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Deciphering Salvaged and Reclaimed Wood: Understanding the Terminology

 In the realm of wood flooring and wood paneling, terms like post-consumer reclaimed wood, post-industrial, salvaged wood, recovered paneling, recycled flooring, and antique wood paneling are often thrown around. But what do they actually mean, and how do they differ when it comes to utilizing these materials in design? Let's delve into the nuances of these buzzwords and shed light on the distinctions.

Defining Reclaimed Wood

Reclaimed wood is any timber that has previously served a purpose, typically in a building or structural context. This could include materials sourced from old barns, industrial warehouses, dilapidated water tanks, gym bleacher seats, shipping pallets, old backyard fencing and more. While terms like "recycled wood" or "repurposed wood" are sometimes used interchangeably with reclaimed wood, they all generally refer to the same sources.

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The term "antique wood" is often associated with reclaimed wood, though it primarily denotes wood of considerable age, such as from a large old-growth beam reclaimed from a warehouse. However, there's no standardized threshold for what constitutes antique wood; it could simply refer to the visual appearance of aged wood such as our Good Neighbor products. Antique reclaimed wood may exhibit distinct signs of prior use, such as nail holes, oxide stains, or saw trace marks, imparting a charmingly rustic aesthetic.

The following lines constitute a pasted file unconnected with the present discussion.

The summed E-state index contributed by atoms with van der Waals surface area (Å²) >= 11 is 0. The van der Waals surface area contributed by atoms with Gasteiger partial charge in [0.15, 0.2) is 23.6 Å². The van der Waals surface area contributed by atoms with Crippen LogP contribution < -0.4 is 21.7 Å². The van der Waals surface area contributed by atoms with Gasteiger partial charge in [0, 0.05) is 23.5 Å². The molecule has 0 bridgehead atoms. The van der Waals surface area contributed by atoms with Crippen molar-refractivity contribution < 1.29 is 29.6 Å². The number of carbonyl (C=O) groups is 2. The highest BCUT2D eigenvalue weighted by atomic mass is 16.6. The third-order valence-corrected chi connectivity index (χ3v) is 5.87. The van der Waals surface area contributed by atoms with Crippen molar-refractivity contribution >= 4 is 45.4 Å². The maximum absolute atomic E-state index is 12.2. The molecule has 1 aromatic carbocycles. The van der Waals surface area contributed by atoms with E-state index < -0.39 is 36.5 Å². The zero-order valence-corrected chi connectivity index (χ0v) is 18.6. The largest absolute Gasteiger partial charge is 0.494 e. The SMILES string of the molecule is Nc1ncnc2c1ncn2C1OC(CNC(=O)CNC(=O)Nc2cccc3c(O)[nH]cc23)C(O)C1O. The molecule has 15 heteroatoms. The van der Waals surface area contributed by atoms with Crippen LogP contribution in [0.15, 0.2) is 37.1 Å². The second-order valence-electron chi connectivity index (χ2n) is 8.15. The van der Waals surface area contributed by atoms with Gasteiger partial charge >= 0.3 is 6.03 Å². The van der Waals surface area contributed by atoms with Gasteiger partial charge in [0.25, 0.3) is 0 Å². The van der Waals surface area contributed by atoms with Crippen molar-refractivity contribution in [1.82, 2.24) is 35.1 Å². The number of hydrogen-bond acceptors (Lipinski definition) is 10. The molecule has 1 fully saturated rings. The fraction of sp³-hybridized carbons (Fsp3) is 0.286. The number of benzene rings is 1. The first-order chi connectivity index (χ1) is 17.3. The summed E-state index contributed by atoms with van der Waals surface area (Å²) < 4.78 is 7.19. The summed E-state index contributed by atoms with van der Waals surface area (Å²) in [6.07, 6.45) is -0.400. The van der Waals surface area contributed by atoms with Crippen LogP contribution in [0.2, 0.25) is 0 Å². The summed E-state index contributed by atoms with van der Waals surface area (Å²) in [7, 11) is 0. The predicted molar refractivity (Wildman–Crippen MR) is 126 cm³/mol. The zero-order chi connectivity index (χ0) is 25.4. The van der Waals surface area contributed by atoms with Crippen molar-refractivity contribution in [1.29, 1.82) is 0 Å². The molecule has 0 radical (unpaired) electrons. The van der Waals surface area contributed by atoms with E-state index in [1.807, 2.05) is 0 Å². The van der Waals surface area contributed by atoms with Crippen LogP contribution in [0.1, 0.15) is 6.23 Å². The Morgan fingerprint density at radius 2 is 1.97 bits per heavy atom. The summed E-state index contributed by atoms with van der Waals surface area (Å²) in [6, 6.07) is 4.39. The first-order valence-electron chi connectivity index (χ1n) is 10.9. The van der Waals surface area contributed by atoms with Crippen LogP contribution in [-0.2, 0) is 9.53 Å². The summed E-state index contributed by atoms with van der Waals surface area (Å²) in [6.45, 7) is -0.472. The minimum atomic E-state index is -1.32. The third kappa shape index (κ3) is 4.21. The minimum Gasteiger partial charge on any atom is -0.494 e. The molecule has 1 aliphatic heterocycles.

Varieties of Reclaimed Wood

Reclaimed wood can be categorized into two main types: post-consumer reclaimed wood and post-industrial reclaimed wood.

Post-consumer reclaimed wood refers to timber that has fulfilled a commercial function before being repurposed. It typically boasts abundant character, featuring nail holes, oxide stains, insect burrows, and other indicators of past use. This type of wood is often sourced from past uses such as backyard fences, decks and old barn siding. The main distinction here is that this wood mainly comes from the consumer side of the economy, not the industrial side.